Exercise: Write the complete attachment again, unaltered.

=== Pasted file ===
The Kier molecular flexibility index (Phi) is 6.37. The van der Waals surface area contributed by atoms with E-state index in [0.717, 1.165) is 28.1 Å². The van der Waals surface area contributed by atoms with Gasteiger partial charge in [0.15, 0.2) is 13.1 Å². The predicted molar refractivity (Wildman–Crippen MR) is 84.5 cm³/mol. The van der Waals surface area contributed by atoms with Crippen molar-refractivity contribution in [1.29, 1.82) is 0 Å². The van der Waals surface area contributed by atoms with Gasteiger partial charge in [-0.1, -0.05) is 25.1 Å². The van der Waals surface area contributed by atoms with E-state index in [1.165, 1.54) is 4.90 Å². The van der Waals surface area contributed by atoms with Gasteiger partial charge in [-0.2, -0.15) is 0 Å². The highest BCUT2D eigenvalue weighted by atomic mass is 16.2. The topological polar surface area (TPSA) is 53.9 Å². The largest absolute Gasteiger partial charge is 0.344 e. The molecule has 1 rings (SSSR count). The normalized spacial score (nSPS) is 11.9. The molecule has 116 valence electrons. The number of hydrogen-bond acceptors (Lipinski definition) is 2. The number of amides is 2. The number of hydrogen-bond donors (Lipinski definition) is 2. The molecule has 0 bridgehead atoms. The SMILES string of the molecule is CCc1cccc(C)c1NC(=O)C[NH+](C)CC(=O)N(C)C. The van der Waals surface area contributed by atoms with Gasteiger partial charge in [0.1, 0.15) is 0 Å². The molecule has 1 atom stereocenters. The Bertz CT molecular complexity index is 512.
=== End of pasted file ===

The Kier molecular flexibility index (Phi) is 6.37. The van der Waals surface area contributed by atoms with E-state index in [0.717, 1.165) is 28.1 Å². The van der Waals surface area contributed by atoms with Gasteiger partial charge in [0.15, 0.2) is 13.1 Å². The predicted molar refractivity (Wildman–Crippen MR) is 84.5 cm³/mol. The van der Waals surface area contributed by atoms with Crippen molar-refractivity contribution in [1.29, 1.82) is 0 Å². The van der Waals surface area contributed by atoms with Gasteiger partial charge in [-0.1, -0.05) is 25.1 Å². The van der Waals surface area contributed by atoms with E-state index in [1.165, 1.54) is 4.90 Å². The van der Waals surface area contributed by atoms with Gasteiger partial charge in [-0.2, -0.15) is 0 Å². The highest BCUT2D eigenvalue weighted by atomic mass is 16.2. The topological polar surface area (TPSA) is 53.9 Å². The largest absolute Gasteiger partial charge is 0.344 e. The molecule has 1 rings (SSSR count). The normalized spacial score (nSPS) is 11.9. The molecule has 116 valence electrons. The number of hydrogen-bond acceptors (Lipinski definition) is 2. The number of amides is 2. The number of hydrogen-bond donors (Lipinski definition) is 2. The molecule has 0 bridgehead atoms. The SMILES string of the molecule is CCc1cccc(C)c1NC(=O)C[NH+](C)CC(=O)N(C)C. The van der Waals surface area contributed by atoms with Gasteiger partial charge in [0.1, 0.15) is 0 Å². The molecule has 1 atom stereocenters. The Bertz CT molecular complexity index is 512.